Flu symptoms are elusive. We hear symptoms of illness described as “flu-like”. What does that mean? How can you know if what you are feeling is a cold, or something more serious like the flu? If you’ve ever had the flu virus, you know. Fever, body aches, sneezing, cough, weakness, and sometimes even vomiting are part of what makes up the flu. That sounds pretty awful. Anyone surviving a bout of the flu feels like they should have gotten a t-shirt to commemorate their accomplishment. There are watercooler conversations at the office comparing notes about who’s symptoms were worse than others.
What’s really important are complications in young children or elderly family members. These populations are the most vulnerable and can result in deadly outcomes.
Deconstructing the Flu
There are three types of flu viruses: A, B, and C. Type A and B cause the annual Influenza epidemics that have up to 20% of the population sniffling, aching, coughing, and running high fevers. Type C also causes flu; however, type C flu symptoms are much less severe. The flu is linked to between 3,000 and 49,000 deaths and 200,000 hospitalizations each year in the United States. The seasonal flu vaccine was created to try to avert these epidemics (DerSarkissian 2019).
Type A Flu:
Can infect animals. Wild birds can be carriers. This strain changes genetically and can cause large epidemics.
Type B Flu:
This strain is only found in humans and has not been found to cause pandemics. Pandemics are a worldwide spread of a new disease. An Influenza pandemic occurs when a new Influenza virus emerges and spreads around the world, and most people do not have immunity (WHO 2015).
Type C Flu:
Found in people, mild and normally don’t create an epidemic.
The “Bird Flu”:
The Bird Flu is a type A virus. There are three main subtypes of avian flu, including H5, H7, and H9. The subtypes H5 and H7 are the most deadly, while the H9 subtype is less dangerous (DerSarkissian 2019). The bird virus we may have seen in the news was found in Asian countries. There is no vaccine for avian flus and even though the risk to US citizens is rare, we still need to be vigilant as we are a global community and may travel to Asia for business or recreation.
Individual Flu Symptoms
|Cough||A cough is the main reason people see a doctor every year. Some coughs can last weeks or months. (Ambardekar 2017)|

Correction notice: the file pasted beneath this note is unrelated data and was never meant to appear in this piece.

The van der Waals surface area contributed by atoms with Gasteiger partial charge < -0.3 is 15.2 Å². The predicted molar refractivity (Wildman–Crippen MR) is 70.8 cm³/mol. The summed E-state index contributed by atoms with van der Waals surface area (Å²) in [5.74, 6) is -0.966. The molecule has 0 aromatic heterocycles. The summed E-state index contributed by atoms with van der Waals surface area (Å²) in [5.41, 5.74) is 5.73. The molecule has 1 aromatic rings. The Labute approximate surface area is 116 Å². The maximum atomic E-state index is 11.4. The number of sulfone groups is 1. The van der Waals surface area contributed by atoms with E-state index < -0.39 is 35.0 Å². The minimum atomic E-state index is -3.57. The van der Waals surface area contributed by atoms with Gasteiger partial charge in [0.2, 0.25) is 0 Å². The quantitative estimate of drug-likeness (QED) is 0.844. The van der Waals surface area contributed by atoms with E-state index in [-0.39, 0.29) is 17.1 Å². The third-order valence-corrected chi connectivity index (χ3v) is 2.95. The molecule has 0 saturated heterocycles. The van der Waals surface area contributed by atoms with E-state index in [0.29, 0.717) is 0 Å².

|Headache||Headache is pain in any region of the head. Headaches may occur on one or both sides of the head, be isolated to a certain location, radiate across the head from one point, or have a viselike quality. (Mayo Clinic 2018)|
|Fever||Fever is when a human’s body temperature goes above the normal range of 36–37° Centigrade (98–100° Fahrenheit). It is a common medical sign. (Brazier 2017)|
|Sneezing||Sneezing (sternutation) is the act of expelling a sudden and uncontrollable burst of air through the nose and mouth. Sneezing can occur for a variety of reasons that have in common an irritation of the lining (mucous membranes) of the nose or throat. (Stöppler 2019)|
|Sore Throat||A sore throat is pain, scratchiness or irritation of the throat that often worsens when you swallow. The most common cause of a sore throat (pharyngitis) is a viral infection, such as a cold or the flu. A sore throat caused by a virus resolves on its own. (Mayo Clinic 2019)|
|Body Aches||While body aches are usually harmless, it is helpful to understand what causes them and when to seek medical attention. Body aches can vary in intensity and frequency. A person may describe them as sharp, intermittent pains or a dull but persistent ache. People can often identify and treat body aches without seeing a doctor. Sometimes, however, they may need medical help. (Cadman 2019)|
Why Flu Vaccines Fail
The very first line defense to protect you and your family from the flu is the flu vaccine. Unfortunately, there is no absolute cure for Influenza. Vaccines are 40-60% effective. That means we benefit from having a flu vaccine, but it’s not 100% effective. Our recent article on “Why Flu Vaccines Fail” gives more information on flu vaccine effectiveness.
We are our own healthcare advocates. If you or a loved one has had a flu vaccine and is experiencing symptoms of the flu, time is of the essence. we can test for flu and resolve symptoms quickly with intervention. When flu vaccines fail, Kingwood Emergency Hospital doesn’t.
DerSarkissian, Carol. “Different Types of Flu: Influenza A, B, C and More.” WebMD, WebMD, 7 Aug. 2019, https://www.webmd.com/cold-and-flu/advanced-reading-types-of-flu-viruses.
“What Is a Pandemic?” World Health Organization, World Health Organization, 21 June 2015, https://www.who.int/csr/disease/swineflu/frequently_asked_questions/pandemic/en/.
Ambardekar, Nayana. “Coughing Causes: Why You Cough & How To Prevent Coughing.” WebMD, WebMD, 25 Oct. 2017, https://www.webmd.com/cold-and-flu/overview#1.
“Headache.” Mayo Clinic, Mayo Foundation for Medical Education and Research, 11 Jan. 2018, https://www.mayoclinic.org/symptoms/headache/basics/definition/sym-20050800.
Brazier, Yvette. “Fever: Symptoms, Treatments, Types, and Causes.” Medical News Today, MediLexicon International, 7 Dec. 2017, https://www.medicalnewstoday.com/articles/168266.php.
Stöppler, Melissa Conrad. “Sneezing: Symptoms, Signs, Causes & Treatment.” MedicineNet, MedicineNet, 10 Sept. 2019, https://www.medicinenet.com/sneezing/symptoms.htm.
“Sore Throat.” Mayo Clinic, Mayo Foundation for Medical Education and Research, 7 May 2019, https://www.mayoclinic.org/diseases-conditions/sore-throat/symptoms-causes/syc-20351635.
Cadman, Bethany. “Body Aches: Causes and Treatments.” Medical News Today, MediLexicon International, 11 June 2019, https://www.medicalnewstoday.com/articles/319985.php#signs-and-symptoms-of-body-aches.